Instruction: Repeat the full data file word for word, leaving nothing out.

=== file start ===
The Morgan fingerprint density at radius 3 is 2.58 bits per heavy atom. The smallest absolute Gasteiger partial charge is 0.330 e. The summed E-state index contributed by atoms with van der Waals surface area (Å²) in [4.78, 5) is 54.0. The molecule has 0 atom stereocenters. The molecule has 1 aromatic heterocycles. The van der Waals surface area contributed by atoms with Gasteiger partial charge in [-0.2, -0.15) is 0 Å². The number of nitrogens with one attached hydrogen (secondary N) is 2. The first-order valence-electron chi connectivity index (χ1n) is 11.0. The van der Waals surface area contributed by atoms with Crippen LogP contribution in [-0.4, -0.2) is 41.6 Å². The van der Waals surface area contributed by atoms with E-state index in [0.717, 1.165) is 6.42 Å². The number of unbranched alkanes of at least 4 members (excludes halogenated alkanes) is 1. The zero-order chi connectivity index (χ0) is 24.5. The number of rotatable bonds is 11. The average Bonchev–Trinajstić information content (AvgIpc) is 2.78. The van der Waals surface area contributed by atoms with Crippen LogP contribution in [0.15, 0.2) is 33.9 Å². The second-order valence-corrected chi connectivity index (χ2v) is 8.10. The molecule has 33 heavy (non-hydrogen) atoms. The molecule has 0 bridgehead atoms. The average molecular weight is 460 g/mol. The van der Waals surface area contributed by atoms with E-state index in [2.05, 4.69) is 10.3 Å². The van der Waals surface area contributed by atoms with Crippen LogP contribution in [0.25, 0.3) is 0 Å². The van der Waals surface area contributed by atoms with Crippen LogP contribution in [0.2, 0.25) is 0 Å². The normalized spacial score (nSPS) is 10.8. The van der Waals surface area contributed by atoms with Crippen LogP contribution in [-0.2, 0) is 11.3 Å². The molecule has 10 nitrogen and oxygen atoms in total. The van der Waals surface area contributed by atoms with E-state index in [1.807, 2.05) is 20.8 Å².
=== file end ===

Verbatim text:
The Morgan fingerprint density at radius 3 is 2.58 bits per heavy atom. The smallest absolute Gasteiger partial charge is 0.330 e. The summed E-state index contributed by atoms with van der Waals surface area (Å²) in [4.78, 5) is 54.0. The molecule has 0 atom stereocenters. The molecule has 1 aromatic heterocycles. The van der Waals surface area contributed by atoms with Gasteiger partial charge in [-0.2, -0.15) is 0 Å². The number of nitrogens with one attached hydrogen (secondary N) is 2. The first-order valence-electron chi connectivity index (χ1n) is 11.0. The van der Waals surface area contributed by atoms with Crippen LogP contribution in [-0.4, -0.2) is 41.6 Å². The van der Waals surface area contributed by atoms with E-state index in [0.717, 1.165) is 6.42 Å². The number of unbranched alkanes of at least 4 members (excludes halogenated alkanes) is 1. The zero-order chi connectivity index (χ0) is 24.5. The number of rotatable bonds is 11. The average Bonchev–Trinajstić information content (AvgIpc) is 2.78. The van der Waals surface area contributed by atoms with Crippen LogP contribution in [0.15, 0.2) is 33.9 Å². The second-order valence-corrected chi connectivity index (χ2v) is 8.10. The molecule has 33 heavy (non-hydrogen) atoms. The molecule has 0 bridgehead atoms. The average molecular weight is 460 g/mol. The van der Waals surface area contributed by atoms with E-state index in [2.05, 4.69) is 10.3 Å². The van der Waals surface area contributed by atoms with Crippen LogP contribution in [0.25, 0.3) is 0 Å². The van der Waals surface area contributed by atoms with Crippen LogP contribution in [0.2, 0.25) is 0 Å². The normalized spacial score (nSPS) is 10.8. The van der Waals surface area contributed by atoms with Crippen LogP contribution in [-0.2, 0) is 11.3 Å². The molecule has 10 nitrogen and oxygen atoms in total. The van der Waals surface area contributed by atoms with E-state index in [1.807, 2.05) is 20.8 Å².